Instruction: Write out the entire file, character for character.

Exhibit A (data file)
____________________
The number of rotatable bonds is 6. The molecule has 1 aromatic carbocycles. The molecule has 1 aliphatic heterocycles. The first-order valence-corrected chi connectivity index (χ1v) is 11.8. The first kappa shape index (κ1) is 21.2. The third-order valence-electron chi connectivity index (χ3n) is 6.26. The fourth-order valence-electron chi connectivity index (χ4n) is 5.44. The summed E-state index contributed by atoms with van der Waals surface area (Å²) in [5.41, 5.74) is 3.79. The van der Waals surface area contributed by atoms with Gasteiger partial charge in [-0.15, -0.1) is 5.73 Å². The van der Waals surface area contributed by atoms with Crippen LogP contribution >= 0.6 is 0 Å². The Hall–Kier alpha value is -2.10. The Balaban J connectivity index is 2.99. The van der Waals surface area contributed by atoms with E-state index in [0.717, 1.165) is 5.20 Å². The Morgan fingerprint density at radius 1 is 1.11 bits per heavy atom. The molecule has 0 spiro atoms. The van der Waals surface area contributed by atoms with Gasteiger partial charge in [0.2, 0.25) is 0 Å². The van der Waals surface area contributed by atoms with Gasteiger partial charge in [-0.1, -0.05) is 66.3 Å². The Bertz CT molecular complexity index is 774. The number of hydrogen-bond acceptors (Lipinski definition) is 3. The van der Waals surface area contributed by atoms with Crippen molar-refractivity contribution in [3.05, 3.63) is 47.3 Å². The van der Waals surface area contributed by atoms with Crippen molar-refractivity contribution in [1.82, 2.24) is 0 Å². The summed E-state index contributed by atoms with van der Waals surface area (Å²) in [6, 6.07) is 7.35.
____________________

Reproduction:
The number of rotatable bonds is 6. The molecule has 1 aromatic carbocycles. The molecule has 1 aliphatic heterocycles. The first-order valence-corrected chi connectivity index (χ1v) is 11.8. The first kappa shape index (κ1) is 21.2. The third-order valence-electron chi connectivity index (χ3n) is 6.26. The fourth-order valence-electron chi connectivity index (χ4n) is 5.44. The summed E-state index contributed by atoms with van der Waals surface area (Å²) in [5.41, 5.74) is 3.79. The van der Waals surface area contributed by atoms with Gasteiger partial charge in [-0.15, -0.1) is 5.73 Å². The van der Waals surface area contributed by atoms with Crippen LogP contribution >= 0.6 is 0 Å². The Hall–Kier alpha value is -2.10. The Balaban J connectivity index is 2.99. The van der Waals surface area contributed by atoms with E-state index in [0.717, 1.165) is 5.20 Å². The Morgan fingerprint density at radius 1 is 1.11 bits per heavy atom. The molecule has 0 spiro atoms. The van der Waals surface area contributed by atoms with Gasteiger partial charge in [0.2, 0.25) is 0 Å². The van der Waals surface area contributed by atoms with Gasteiger partial charge in [-0.1, -0.05) is 66.3 Å². The Bertz CT molecular complexity index is 774. The number of hydrogen-bond acceptors (Lipinski definition) is 3. The van der Waals surface area contributed by atoms with Crippen molar-refractivity contribution in [3.05, 3.63) is 47.3 Å². The van der Waals surface area contributed by atoms with Crippen molar-refractivity contribution in [1.82, 2.24) is 0 Å². The summed E-state index contributed by atoms with van der Waals surface area (Å²) in [6, 6.07) is 7.35.